Here is how long the NBA season is: Long enough for the Washington Wizards to have gone from a bad team with a good starting five and an atrocious bench, to a good team with a great starting five and an atrocious bench, to a dark-horse Finals pick with a great starting five and a good bench, to a struggling team with a fatigued starting five and a good bench. That’s too long! Particularly if you are a Wizards fan. Life is too long if you’re a Wizards fan.
Coming into last night, the Wizards’ starting five (John Wall, Bradley Beal, Otto Porter, Markieff Morris, and Marcin Gortat) had played over 300 more minutes than any other five-man lineup in the NBA. No other team has more than two players in the league’s top 25 in total minutes played; the Wizards have four (Wall, Beal, Porter, and Gortat). If that’s partly due to good luck with injuries—the Wizards’ starting five is the only five-man group to have logged minutes in more than 54 games, and it has done so in 62—that doesn’t change the fact that it’s a lotta fuggin’ work.
For the first half of Wednesday’s game against the Hawks, the toll of that workload showed itself in a seemingly endless succession of shots clanging off the front of the rim, sloppy turnovers, and cheap reaching fouls. Atlanta’s Tim Hardaway Jr., an unexceptional generic wing dude, looked like a straight-up superstar simply by virtue of having a lot more bounce in his legs than the guys defending him did in theirs.
It turned out okay for the home team: Washington’s bench kept things competitive, Wall found some energy to burn, and that turned out to be enough to manufacture a win over a team utterly lacking players of genuine consequence. But it also fit a pattern—worse defense, worse shooting, shitty defensive rebounding, sluggish starts leading to frantic second-half pushes—that has emerged since the All-Star break, and points to the possibility that Washington’s starters are just worn out.
Even if there are explanations less depressing than “Their least horrendous backups for like three months were Trey Burke and Jason Smith” for why the Wizards have leaned on their starters so heavily—the need to adjust to a new coach, say—this is not ideal! There’s a reason the league’s controversy of the moment concerns its most successful teams giving their best players whole nights off, after all. However fervently anyone may wish to believe that Every Game Counts, the Warriors would rather have a fresh Steph Curry in May than a road win over San Antonio in March. A sexy playoff seed doesn’t mean much if you have to kill your best players to get it.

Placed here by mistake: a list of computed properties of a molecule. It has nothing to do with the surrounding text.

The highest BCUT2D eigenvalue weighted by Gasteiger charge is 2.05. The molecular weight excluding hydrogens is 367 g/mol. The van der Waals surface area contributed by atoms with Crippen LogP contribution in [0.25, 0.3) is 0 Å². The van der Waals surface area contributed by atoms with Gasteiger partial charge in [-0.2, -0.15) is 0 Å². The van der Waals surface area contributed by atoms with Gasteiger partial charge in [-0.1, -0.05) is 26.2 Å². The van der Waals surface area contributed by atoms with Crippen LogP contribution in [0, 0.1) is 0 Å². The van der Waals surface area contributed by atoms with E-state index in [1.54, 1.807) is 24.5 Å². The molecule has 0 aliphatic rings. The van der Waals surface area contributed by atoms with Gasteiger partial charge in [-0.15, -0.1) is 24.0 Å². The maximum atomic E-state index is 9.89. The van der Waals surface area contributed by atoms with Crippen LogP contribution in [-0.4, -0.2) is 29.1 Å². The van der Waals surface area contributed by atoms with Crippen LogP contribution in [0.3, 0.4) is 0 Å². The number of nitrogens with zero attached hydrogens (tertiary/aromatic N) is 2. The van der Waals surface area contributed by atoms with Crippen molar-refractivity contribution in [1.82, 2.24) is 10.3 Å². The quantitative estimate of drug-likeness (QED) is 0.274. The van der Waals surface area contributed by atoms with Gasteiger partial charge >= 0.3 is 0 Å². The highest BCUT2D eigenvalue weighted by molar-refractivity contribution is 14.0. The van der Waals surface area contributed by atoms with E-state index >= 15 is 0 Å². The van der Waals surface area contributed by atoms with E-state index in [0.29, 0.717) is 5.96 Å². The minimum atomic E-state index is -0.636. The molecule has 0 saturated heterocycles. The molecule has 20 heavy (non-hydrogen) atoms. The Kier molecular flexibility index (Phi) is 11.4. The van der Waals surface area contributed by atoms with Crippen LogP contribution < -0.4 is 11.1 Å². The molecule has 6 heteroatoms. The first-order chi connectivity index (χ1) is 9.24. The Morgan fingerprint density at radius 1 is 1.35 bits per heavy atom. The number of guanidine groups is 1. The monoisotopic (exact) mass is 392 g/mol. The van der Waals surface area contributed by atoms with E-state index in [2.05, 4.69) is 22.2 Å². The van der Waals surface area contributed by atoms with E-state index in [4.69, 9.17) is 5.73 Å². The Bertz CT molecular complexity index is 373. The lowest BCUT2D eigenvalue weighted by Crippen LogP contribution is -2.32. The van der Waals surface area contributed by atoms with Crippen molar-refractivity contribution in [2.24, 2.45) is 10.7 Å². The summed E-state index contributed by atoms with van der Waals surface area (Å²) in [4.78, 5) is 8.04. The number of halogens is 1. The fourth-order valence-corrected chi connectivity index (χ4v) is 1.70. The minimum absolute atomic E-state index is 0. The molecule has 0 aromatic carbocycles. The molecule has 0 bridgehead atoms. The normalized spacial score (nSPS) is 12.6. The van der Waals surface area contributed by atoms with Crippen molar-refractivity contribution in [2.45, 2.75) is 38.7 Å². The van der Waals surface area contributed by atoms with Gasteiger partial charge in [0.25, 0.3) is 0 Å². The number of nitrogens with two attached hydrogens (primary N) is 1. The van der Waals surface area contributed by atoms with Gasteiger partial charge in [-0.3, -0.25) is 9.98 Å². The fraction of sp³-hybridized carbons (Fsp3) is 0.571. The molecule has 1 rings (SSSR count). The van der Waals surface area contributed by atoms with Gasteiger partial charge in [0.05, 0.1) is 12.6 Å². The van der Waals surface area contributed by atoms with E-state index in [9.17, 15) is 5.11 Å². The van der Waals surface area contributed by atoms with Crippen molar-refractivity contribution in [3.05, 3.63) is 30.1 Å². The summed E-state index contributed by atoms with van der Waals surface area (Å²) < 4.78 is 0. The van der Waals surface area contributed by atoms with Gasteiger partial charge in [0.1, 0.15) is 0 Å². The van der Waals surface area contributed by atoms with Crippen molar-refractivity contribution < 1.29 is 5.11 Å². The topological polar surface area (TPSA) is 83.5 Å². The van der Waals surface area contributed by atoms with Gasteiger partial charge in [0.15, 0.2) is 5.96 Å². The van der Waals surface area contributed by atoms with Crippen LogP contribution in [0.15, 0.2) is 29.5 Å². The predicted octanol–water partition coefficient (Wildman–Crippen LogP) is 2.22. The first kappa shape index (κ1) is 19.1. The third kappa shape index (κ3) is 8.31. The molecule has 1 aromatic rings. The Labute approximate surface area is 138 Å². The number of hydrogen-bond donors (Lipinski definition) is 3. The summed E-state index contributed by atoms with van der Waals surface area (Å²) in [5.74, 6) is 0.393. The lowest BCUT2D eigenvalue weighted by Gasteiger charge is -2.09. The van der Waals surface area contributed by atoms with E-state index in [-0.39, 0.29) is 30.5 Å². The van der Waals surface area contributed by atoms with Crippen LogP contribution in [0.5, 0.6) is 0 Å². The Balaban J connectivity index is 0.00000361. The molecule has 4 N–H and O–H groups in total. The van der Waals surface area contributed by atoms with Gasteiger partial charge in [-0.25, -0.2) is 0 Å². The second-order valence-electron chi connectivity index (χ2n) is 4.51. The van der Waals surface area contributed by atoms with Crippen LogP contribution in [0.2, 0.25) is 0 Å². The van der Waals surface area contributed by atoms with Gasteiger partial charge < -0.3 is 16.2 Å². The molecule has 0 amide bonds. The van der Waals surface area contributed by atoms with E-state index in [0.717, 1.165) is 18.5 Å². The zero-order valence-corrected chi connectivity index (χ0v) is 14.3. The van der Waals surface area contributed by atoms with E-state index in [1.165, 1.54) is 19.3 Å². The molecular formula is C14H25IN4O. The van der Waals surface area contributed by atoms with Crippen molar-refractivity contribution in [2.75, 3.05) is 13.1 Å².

(And it certainly doesn’t mean anything if those star players wither like old bananas from exhaustion with three weeks left to go in the regular season and you wind up in friggin’ fifth—an outcome that seems depressingly plausible for the Wizards of late.)
In any event, D.C.’s best players needed more rest back in December and January, when that rest could still do some good in portions measured in minutes; they definitely need it now, when those chunks will have to be game-sized to make any difference at all. Which makes smarmy bullshit like the following, from an interview Wall himself gave to CNS Mid-Atlantic a few days ago, particularly dumb:
“I’m not the type of guy who wants to sit down and rest. I think you owe it to the fans,” Wall said. “They paid money to come see us play. That’s how a professional goes out there and competes. If nothing is hurt, you can play go play.”
Of course, if you’re looking for a reason other than standard tough-guy self-congratulation why a pro athlete might take to the media to say actually no I don’t need rest, playing through fatigue is good and smart, maybe it’s because he knew his boss, hare-brained tech-dingus team owner Ted Leonsis, is the type of unhelpful boob who will go on CNBC to mewl passive-aggressively about his team’s absence from national broadcasts and offer to trade his players’ health for more attention:
“I responded immediately to [Commissioner Adam Silver’s memo to team owners discouraging them from letting their teams rest star players for national-broadcast games] and said just put the Washington Wizards on national television and I’ll make sure our players show up.”
Ha ha! Funny joke from the guy who controls their livelihood! But Leonsis is only half-joking, if that:
“I was chairman of the media committee for the NBA and the networks paid a lot of money for the programming and they want to drive ratings and they deserve to have our best product out there and the best players, and so I empathize and support where our commissioner took a stand here.”
Note to Ted Leonsis: Your team’s “best product” does not involve Otto Porter pounding open shots off the front of the rim because his legs are dead. Maybe you should have cared this much about how personnel decisions regarding the workload of star players would affect the quality of the product last summer, when your doofus general manager was giving a multi-year contract to Andrew fucking Nicholson!
Oh well. At least now the Wizards have distinguished themselves philosophically from those lazy star-resting derelicts in Golden State, San Antonio, and Cleveland, the winners of the NBA’s last three championships.